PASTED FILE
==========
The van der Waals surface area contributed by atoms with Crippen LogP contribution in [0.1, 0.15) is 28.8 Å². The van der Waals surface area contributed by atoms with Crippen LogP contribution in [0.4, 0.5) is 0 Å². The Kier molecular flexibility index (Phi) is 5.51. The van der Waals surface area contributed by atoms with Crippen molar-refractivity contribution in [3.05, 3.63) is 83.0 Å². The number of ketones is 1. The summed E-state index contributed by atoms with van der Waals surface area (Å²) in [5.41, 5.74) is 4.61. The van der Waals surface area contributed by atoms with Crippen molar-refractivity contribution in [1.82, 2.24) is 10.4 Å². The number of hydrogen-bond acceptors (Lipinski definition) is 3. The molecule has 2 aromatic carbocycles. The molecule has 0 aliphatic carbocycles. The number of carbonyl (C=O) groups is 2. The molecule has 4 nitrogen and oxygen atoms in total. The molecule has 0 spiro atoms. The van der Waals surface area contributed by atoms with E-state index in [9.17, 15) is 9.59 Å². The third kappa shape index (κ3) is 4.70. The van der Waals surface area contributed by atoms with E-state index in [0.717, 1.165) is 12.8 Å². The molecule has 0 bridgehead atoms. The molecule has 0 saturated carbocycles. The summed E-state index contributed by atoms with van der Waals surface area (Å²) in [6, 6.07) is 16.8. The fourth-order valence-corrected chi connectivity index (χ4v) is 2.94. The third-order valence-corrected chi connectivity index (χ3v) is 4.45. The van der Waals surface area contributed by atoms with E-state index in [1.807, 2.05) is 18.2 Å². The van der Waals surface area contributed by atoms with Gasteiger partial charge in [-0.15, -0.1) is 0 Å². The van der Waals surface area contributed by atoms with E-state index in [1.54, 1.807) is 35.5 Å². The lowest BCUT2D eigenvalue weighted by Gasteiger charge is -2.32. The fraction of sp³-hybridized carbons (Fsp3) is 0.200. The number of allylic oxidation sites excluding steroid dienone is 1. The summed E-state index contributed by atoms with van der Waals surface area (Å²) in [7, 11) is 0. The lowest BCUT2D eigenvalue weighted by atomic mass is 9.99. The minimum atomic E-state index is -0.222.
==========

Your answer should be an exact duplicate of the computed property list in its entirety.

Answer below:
The van der Waals surface area contributed by atoms with Crippen LogP contribution in [0.1, 0.15) is 28.8 Å². The van der Waals surface area contributed by atoms with Crippen LogP contribution in [0.4, 0.5) is 0 Å². The Kier molecular flexibility index (Phi) is 5.51. The van der Waals surface area contributed by atoms with Crippen molar-refractivity contribution in [3.05, 3.63) is 83.0 Å². The number of ketones is 1. The summed E-state index contributed by atoms with van der Waals surface area (Å²) in [5.41, 5.74) is 4.61. The van der Waals surface area contributed by atoms with Crippen molar-refractivity contribution in [1.82, 2.24) is 10.4 Å². The number of hydrogen-bond acceptors (Lipinski definition) is 3. The molecule has 2 aromatic carbocycles. The molecule has 0 aliphatic carbocycles. The number of carbonyl (C=O) groups is 2. The molecule has 4 nitrogen and oxygen atoms in total. The molecule has 0 spiro atoms. The van der Waals surface area contributed by atoms with E-state index in [9.17, 15) is 9.59 Å². The third kappa shape index (κ3) is 4.70. The van der Waals surface area contributed by atoms with E-state index in [0.717, 1.165) is 12.8 Å². The molecule has 0 bridgehead atoms. The molecule has 0 saturated carbocycles. The summed E-state index contributed by atoms with van der Waals surface area (Å²) in [6, 6.07) is 16.8. The fourth-order valence-corrected chi connectivity index (χ4v) is 2.94. The third-order valence-corrected chi connectivity index (χ3v) is 4.45. The van der Waals surface area contributed by atoms with E-state index in [1.807, 2.05) is 18.2 Å². The van der Waals surface area contributed by atoms with Gasteiger partial charge in [-0.15, -0.1) is 0 Å². The van der Waals surface area contributed by atoms with E-state index in [1.54, 1.807) is 35.5 Å². The lowest BCUT2D eigenvalue weighted by Gasteiger charge is -2.32. The fraction of sp³-hybridized carbons (Fsp3) is 0.200. The number of allylic oxidation sites excluding steroid dienone is 1. The summed E-state index contributed by atoms with van der Waals surface area (Å²) in [7, 11) is 0. The lowest BCUT2D eigenvalue weighted by atomic mass is 9.99. The minimum atomic E-state index is -0.222.